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Bailouts, Contagion, and Bank Risk-Taking

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  • LEV RATNOVSKI

    (International Monetary Fund)

  • Giovanni Dell'Ariccia

    (IMF)

Abstract

We revisit the link between bailouts and bank risk taking. The expectation of government support to failing banks (bailout) creates moral hazard and encourages risk-taking. However, when a bank's success depends on both its idiosyncratic risk and the overall stability of the banking system, a government's commitment to shield banks from contagion may increase their incentives to invest prudently. We explore these issues in a simple model of financial intermediation where a bank's survival depends on another bank's success. We show that the positive effect from systemic insurance dominates the classical moral hazard effect when the risk of contagion is high.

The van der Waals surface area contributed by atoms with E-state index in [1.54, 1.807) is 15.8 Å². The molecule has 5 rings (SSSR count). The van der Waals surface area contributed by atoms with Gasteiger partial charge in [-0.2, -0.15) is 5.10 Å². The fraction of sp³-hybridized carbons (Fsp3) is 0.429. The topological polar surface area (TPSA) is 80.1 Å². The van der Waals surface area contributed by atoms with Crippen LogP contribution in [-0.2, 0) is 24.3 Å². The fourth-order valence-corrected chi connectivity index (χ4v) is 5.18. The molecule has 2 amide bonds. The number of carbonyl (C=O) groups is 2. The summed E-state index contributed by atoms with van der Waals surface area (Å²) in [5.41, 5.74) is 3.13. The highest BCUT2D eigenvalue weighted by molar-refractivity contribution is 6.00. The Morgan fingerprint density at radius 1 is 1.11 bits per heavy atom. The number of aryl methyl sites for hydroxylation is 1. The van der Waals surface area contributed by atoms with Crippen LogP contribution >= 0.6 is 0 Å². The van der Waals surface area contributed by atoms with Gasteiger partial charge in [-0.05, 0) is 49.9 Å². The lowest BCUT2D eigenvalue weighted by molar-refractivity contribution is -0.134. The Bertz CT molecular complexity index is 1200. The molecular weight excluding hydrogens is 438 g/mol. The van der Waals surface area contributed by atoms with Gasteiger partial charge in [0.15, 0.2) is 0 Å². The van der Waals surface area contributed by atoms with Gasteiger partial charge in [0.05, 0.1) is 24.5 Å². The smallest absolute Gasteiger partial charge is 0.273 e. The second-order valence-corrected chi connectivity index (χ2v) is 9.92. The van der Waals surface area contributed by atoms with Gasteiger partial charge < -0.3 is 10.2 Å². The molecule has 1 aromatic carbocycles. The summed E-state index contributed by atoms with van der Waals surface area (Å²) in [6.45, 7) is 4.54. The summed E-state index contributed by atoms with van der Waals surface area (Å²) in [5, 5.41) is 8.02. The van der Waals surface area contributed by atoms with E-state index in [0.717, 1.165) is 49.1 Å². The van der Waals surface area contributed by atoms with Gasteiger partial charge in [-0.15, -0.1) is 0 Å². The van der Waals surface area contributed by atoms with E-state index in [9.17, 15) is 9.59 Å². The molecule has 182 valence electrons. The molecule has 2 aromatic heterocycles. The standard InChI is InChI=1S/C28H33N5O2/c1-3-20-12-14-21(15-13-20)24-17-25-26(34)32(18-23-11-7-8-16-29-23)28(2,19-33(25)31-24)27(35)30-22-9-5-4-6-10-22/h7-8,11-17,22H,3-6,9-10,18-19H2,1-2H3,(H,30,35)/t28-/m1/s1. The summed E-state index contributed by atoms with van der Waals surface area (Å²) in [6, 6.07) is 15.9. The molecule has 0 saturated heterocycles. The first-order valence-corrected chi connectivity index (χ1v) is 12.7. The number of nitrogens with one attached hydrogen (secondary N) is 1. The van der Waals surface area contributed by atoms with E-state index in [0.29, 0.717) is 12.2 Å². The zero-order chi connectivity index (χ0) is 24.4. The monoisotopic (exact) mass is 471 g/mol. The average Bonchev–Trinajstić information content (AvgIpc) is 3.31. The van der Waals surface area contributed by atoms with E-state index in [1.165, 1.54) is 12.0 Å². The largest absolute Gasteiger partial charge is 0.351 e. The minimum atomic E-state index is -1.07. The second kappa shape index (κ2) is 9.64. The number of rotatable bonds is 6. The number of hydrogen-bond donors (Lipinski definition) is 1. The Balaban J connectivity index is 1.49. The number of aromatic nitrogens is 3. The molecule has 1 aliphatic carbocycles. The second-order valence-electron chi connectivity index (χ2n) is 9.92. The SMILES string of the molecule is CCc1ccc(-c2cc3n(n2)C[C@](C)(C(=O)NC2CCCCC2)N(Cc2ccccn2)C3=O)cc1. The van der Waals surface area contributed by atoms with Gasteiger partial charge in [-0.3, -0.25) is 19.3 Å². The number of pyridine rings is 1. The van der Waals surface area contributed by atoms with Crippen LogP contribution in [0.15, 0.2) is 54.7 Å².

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Paper provided by Society for Economic Dynamics in its series 2012 Meeting Papers with number 133.

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Date of creation: 2012
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Handle: RePEc:red:sed012:133

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  1. Douglas W. Diamond & Raghuram G. Rajan, 2005. "Liquidity Shortages and Banking Crises," Journal of Finance, American Finance Association, vol. 60(2), pages 615-647, 04.
  2. Bengt Holmstrom, 1979. "Moral Hazard and Observability," Bell Journal of Economics, The RAND Corporation, vol. 10(1), pages 74-91, Spring.
  3. Fabian Valencia & Luc Laeven, 2008. "Systemic Banking Crises," IMF Working Papers 08/224, International Monetary Fund.
  4. Perotti, Enrico C & Suarez, Javier, 2001. "Last Bank Standing: What Do I Gain if You Fail?," CEPR Discussion Papers 2933, C.E.P.R. Discussion Papers.
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